Yes, absolutely! From what I have read in Detha’s prefaces, in the late 1950s, he was counselled by Govardhan Lalji Kabra, whom he looked up to. He advised him to return to his village and seek out stories and experiences from oral traditions prevalent in the area. But his advisor and mentor also cautioned him that the task would be akin to suicide as all the emerging markets were in Hindi and the support of educational institutes, employment, journals, etc. were all only available for Hindi as well. It would be a dangerous and radical proposition for him to now focus just on Rajasthani. Detha subsequently went back and started writing in his mother tongue which sometimes he would then translate into Hindi. He was of the view that his mother tongue be recognized as a language and a legitimate means of literary expression. His dream remains unfulfilled to this day.
I recently spoke to some young university students who were adamant that their native tongues, Bhojpuri, Haryanvi etc, are languages in their own right. How do you see this change?
There is definitely a rise in assertion of linguistic identity which is simultaneously happening along with other kinds of social assertions, some of which are linked to caste, region or other such identities. There are major social shifts happening and there’s a new elite emerging – one that is not necessarily urbane. This kind of regional identity assertion is happening in tandem with these social processes. One of the outlets for these expressions has been social media where people have broken away from the need for formal institutional recognition and are simply sharing their stories. Women sharing recipes or rituals or folk songs in Rajasthani to farmers sharing tips on relevant farming issues, all kinds of content are now being made – it’s hyper local content, really. It is great to see this movement gathering so much force.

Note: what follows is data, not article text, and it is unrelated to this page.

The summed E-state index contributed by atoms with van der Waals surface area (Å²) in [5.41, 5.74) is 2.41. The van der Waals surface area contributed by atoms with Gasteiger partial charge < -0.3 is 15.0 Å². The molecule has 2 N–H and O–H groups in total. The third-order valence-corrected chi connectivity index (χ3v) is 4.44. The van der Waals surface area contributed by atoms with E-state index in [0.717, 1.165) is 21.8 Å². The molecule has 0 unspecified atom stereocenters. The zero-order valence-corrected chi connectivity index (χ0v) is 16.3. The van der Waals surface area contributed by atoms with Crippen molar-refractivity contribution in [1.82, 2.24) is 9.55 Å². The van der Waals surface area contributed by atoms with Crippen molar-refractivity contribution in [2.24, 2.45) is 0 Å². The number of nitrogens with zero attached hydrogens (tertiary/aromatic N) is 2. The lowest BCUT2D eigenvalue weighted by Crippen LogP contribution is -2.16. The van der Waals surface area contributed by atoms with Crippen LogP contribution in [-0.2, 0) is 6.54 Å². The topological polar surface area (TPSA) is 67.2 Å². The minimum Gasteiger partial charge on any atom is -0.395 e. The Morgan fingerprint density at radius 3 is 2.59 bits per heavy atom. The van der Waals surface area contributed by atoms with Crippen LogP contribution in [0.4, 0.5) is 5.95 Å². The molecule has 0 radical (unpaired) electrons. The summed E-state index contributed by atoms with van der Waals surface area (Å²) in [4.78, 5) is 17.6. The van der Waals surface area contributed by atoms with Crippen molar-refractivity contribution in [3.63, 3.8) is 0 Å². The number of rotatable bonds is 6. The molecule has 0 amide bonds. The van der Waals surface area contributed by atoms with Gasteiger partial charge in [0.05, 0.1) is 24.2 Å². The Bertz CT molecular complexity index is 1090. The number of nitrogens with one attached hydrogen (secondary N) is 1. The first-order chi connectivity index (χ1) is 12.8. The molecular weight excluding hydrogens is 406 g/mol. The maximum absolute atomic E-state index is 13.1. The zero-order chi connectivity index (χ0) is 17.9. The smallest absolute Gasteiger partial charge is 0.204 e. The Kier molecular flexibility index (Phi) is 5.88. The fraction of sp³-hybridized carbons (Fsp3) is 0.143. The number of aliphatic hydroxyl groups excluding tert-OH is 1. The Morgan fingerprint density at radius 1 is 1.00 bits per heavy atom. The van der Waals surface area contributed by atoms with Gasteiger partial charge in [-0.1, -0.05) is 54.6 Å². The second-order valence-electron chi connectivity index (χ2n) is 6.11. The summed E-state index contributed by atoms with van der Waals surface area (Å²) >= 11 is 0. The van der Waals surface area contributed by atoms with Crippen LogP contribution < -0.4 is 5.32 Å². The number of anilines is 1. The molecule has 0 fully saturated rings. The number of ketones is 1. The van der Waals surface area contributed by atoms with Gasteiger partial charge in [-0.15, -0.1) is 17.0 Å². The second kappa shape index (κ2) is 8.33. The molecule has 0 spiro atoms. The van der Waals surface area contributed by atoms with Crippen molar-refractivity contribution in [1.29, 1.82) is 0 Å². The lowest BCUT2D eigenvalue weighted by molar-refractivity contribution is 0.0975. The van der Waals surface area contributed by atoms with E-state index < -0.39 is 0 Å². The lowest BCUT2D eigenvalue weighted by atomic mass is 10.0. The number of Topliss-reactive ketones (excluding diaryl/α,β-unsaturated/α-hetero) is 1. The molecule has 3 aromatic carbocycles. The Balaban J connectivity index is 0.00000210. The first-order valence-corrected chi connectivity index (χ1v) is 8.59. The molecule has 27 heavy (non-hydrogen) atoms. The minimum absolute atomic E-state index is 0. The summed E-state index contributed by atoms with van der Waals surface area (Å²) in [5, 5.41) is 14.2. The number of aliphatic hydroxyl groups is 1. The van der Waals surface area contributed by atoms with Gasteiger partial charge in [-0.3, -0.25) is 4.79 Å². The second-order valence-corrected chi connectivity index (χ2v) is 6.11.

Tell us about the work of the Rajasthani Bhasha Academy and its future plans?
Rajasthani Bhasha Academy was primarily founded as a digital medium where we simply wanted to make available formal language learning programs online for people who want to learn Rajasthani. We continue to have it online; we run basic as well as advanced courses. The latter is picked up primarily by academics and scholars from varied subjects like anthropology, history, etc. who need the language for their research work, academic as well as field work. There was a demand to have an even more advanced course and we are finally starting with our first in-person programme in Bikaner in June and it has already gotten a very good response. We have been able to do small interventions but hopefully it will build into something more solid and lasting as time goes on.
What advice do you have for future Rajasthani translators and for writers who want to start writing in their native language?
To be honest I am not in a position to advise anyone. There are a lot of writers writing in Rajasthani and I have not read many of them – so I’m not really well placed for this. Similarly, my introduction to translation was not with the fascination to explore the act of translating but it came from a sense of responsibility towards the language – to use translation as a means to create awareness. It was led by an instinct towards activism or an instinct towards assertion rather than by a purely literary impulse.
Are you currently working on any other writing project?
I do have plans to translate other Rajasthani authors now – modern or otherwise. Let us see what the future holds.
Chittajit Mitra (he/they) is a queer writer, translator, and editor from Allahabad. He is a co-founder of RAQS, a collective working on gender, sexuality, and mental health.